News for the Hospitality Executive
David K. Hayes
Ph.D., Allisha A. Miller, Joshua D. Hayes MA,
Peggy A. Hayes & Gene M. Monteagudo MS
November 9, 2012
Experienced revenue managers know that the value of their high-quality sleeping rooms will vary based on a number of factors. These factors include the day of week, season, and a guest’s reason for travel. All of those factors, however, relate to one simple truth:
“Different hotel customers value rooms differently, and are readily willing to pay different amounts for them.”
It’s pretty easy to forget that truth in the day-to-day business of establishing room rates, especially when it seems that so many buyers make their purchase decisions only on the basis of low price. In fact, sometimes even a hotel’s DOSM or its GM can subtly push rates lower in an effort to encourage sales and maximize RevPAR.
But one need look no further than the long lines of buyers accompanying the recent release of Apple's new iPhone 5 to know that customers who truly desire high-quality products will go to great lengths for the opportunity to buy those products; even if the products are sold at premium prices.
Certainly the most important factor in establishing appropriate prices for hotel rooms is a firmly held conviction that guests are indeed receiving tremendous value for the money. It is this simple truth some rooms sellers too often forget. Perceived value is the secret with Apple and it is why their customers become so loyal.
When revenue managers are firmly convinced that the prices they establish will offer terrific value to all customers these managers need to take full advantage of the fact that different customers value high-quality products differently. Doing that means properly utilizing differential pricing; the concept of charging different prices to different buyers based on each buyer’s willingness to pay the prices established by sellers. The trick, of course, is in knowing how to apply differential pricing correctly and in a customer-centric manner. Doing that helps build guest loyalty and enhances the opportunity for future room sales. It's a challenge that exists in all industries characterized by widely variable consumer demand, but fixed and highly perishable levels of capacity (think gas pipelines and electrical grids). In the service industries, examples include hotels, airlines, restaurants, theme parks and movie theaters.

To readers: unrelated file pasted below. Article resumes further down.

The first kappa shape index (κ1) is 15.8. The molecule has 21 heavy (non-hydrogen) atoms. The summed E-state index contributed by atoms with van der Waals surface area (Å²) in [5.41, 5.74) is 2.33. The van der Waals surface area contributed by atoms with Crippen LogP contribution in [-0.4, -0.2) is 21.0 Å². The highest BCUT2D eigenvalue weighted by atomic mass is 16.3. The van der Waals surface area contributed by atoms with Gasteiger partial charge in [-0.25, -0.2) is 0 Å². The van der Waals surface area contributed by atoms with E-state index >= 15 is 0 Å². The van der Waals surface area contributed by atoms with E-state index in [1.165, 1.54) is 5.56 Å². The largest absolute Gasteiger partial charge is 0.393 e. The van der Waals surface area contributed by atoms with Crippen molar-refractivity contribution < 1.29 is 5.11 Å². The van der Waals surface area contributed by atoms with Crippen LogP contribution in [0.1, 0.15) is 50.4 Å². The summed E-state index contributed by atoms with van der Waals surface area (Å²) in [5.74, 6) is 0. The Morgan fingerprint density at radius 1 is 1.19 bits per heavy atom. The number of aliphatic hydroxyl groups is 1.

Regardless of the industry, however, some observers of differential pricing tactics ask a question that is both fundamental and important: “How can an organization charge different prices for what is the same, or essentially the same, product or service?”
A related question is: “Is it right to do so?”
Within the hotel industry there may not be universal agreement on a proper answer to this question. Recall that differential pricing means offering different prices to different customers based on the customer’s buying preference. When applied properly, differential pricing entices customers to buy willingly. That's because the customer should perceive they are receiving an outstanding value for their money. Apple iPhone 5 buyers know they are paying premium prices. And that's just fine with them.
Differential and customer-centric pricing is not a pricing tactic that forces customers to buy products and services at prices they would prefer not to pay. That's a long-term recipe for failure. Properly applied differential pricing practices must be customer-centric and genuinely appeal to rooms buyers’ sense of value; not just the hotelier’s desire to optimize revenue.